Kotaro Uchikoshi’s AI: The Somnium Files is the sort of adventure game that dances between levity and seriousness. We have the practical investigations in the real world, going over serial killer crime scenes, and the almost supernatural peeks into the minds of other people to unlock their mental locks in the Somnium. While these trips into the dream world don’t always make sense, that’s what makes them so brilliant. Especially as people get to see symbolism play out and understand how things begin to make sense.
Date isn’t just a detective. He’s a Psyncer. This means he can enter into a Psync Machine at the station to explore the mind of another person, with the activities shown on monitors so Boss and Pewter can watch. Though, it isn’t just Date exploring. Aiba, the AI that lives in Date’s left eye socket, is the one actually exploring this dream state. She communicates with him through the neural connection, and together the two of them overcome the series of Mental Locks present.
What’s great about these Somnium segments first and foremost is how well organized they are. Each one lasts six minutes, but time only passes when Aiba moves and you know exactly how much time each major action you perform will take. There’s a map that shows things you can interact with, so you can plot out moves without wasting time. On the left side of the screen, there’s a timeline always showing on the left side of the screen, displaying the mental lock and any branching paths you may be able to trigger. You can save at any time during these segments, and also return to the main menu if you need to restart and reload. Or, if you prefer, you could use the retry option to spend certain one, two, or three to go back one, two, or three mental locks and make different choices. There’s pressure to make the right decisions and not run out of time in the dream, but AI: The Somnium Files never penalizes you for experimenting.
Once you are able to jump into exploring this area, without any real fear of messing up, you can really start enjoying Somnium segments. While they can involve unsettling imagery or have serious undertones, it can be difficult to be too unnerved sometimes. Especially if you see things like Aiba inhaling so deeply that she sucks flowers up her nose or happen to spin an item so fast that it flies away. It also allows you to get more emotionally invested without fear. If you go down a path where you might not get a good result, you might feel heartbroken at the uncovered trauma and the negative effect it had on the person’s life. Or, if you made a more ideal choice, you might feel genuine relief and joy knowing that even though this is a virtual character, you made their life better.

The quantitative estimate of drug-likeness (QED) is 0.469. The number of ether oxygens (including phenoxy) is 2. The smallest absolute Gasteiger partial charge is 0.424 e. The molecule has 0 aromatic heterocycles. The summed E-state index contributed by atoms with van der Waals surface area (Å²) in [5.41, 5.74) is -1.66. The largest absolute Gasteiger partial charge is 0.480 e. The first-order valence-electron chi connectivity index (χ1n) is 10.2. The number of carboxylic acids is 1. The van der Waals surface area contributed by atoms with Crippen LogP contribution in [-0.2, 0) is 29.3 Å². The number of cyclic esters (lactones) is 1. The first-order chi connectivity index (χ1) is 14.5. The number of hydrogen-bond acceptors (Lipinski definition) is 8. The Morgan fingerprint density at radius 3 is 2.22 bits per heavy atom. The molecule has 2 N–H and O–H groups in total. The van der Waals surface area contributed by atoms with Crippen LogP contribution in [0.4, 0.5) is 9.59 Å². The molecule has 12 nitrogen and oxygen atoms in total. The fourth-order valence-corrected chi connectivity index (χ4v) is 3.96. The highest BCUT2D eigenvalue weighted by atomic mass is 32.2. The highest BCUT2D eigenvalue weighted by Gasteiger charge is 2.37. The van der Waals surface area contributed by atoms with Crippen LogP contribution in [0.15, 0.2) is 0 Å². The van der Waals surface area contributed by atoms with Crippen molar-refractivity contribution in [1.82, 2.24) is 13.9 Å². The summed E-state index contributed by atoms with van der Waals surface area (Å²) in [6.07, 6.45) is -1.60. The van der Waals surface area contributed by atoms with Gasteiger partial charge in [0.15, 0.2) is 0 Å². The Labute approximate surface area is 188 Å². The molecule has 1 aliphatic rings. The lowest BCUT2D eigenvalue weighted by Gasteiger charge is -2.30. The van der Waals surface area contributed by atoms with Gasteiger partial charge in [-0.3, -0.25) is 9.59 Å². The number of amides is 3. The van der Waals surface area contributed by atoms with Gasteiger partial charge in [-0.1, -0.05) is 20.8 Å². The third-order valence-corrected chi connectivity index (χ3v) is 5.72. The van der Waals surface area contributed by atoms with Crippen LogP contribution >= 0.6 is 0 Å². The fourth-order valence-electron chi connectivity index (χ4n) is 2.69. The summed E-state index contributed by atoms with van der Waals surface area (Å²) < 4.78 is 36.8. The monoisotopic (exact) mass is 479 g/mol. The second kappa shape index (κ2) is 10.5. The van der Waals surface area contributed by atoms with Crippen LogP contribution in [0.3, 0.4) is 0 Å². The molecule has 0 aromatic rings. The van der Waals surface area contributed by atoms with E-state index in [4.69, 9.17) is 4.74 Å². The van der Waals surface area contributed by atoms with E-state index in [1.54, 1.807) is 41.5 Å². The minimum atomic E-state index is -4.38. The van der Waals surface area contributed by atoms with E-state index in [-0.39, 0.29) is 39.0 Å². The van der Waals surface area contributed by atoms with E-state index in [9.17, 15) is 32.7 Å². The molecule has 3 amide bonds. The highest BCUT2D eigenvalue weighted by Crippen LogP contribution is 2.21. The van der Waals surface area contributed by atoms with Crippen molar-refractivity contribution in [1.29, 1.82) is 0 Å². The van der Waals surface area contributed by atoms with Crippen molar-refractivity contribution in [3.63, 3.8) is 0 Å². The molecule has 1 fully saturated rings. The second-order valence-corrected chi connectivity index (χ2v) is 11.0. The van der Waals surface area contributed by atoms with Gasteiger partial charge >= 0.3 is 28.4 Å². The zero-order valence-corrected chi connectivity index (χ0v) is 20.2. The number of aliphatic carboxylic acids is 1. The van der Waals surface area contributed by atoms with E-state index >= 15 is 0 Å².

For example, the earliest case involves dealing with Mizuki, who discovered her mother’s dead body and is suffering from aphonia as a result. (Conveniently enough, for the sake of the story, she’s the daughter of Date’s close friend and has been living with Date after her parents’ divorce.) There are two options for her Somnium experience, based on how you react to one of two items present in the area that will unlock the second Mental Lock. I went through both, to see what Aiba’s actions could do and the result after the segment was over. Each one elicits a different sort of emotional response.
Which brings up another element that helps make the Somnium moments freeing. AI: The Somnium Files has a flowchart that is constantly there for you in the menu. At any time you can access the menu, you can pull it up to reopen an old investigation or go through a Psync again. It really lets you make the most of the idea that these are supposed to be dreamlike states. Even though the stakes are high and we are going through major investigations, we have the opportunity to fall back and change our minds. We can stick with the consequences of our actions and find out how they turned out, but also rely on extra save files and this flowchart to go back and right anything we might have regretted.
AI: The Somnium Files lets its Somnium segments give players a degree of freedom. Things are well organized and, while there are limitations and consequences, it also doesn’t have intense pressure that means one wrong decision completely ruins your playthrough. Things like the ability to retry segments or head to the flowchart give you the opportunity to explore the dreamlike logic present in these areas and better appreciate what is going on with their symbolism and possible paths. It’s a rather cool complement to the other, more typical investigation elements found in the game.
AI: The Somnium Files is available for the Nintendo Switch, PlayStation 4, and PC.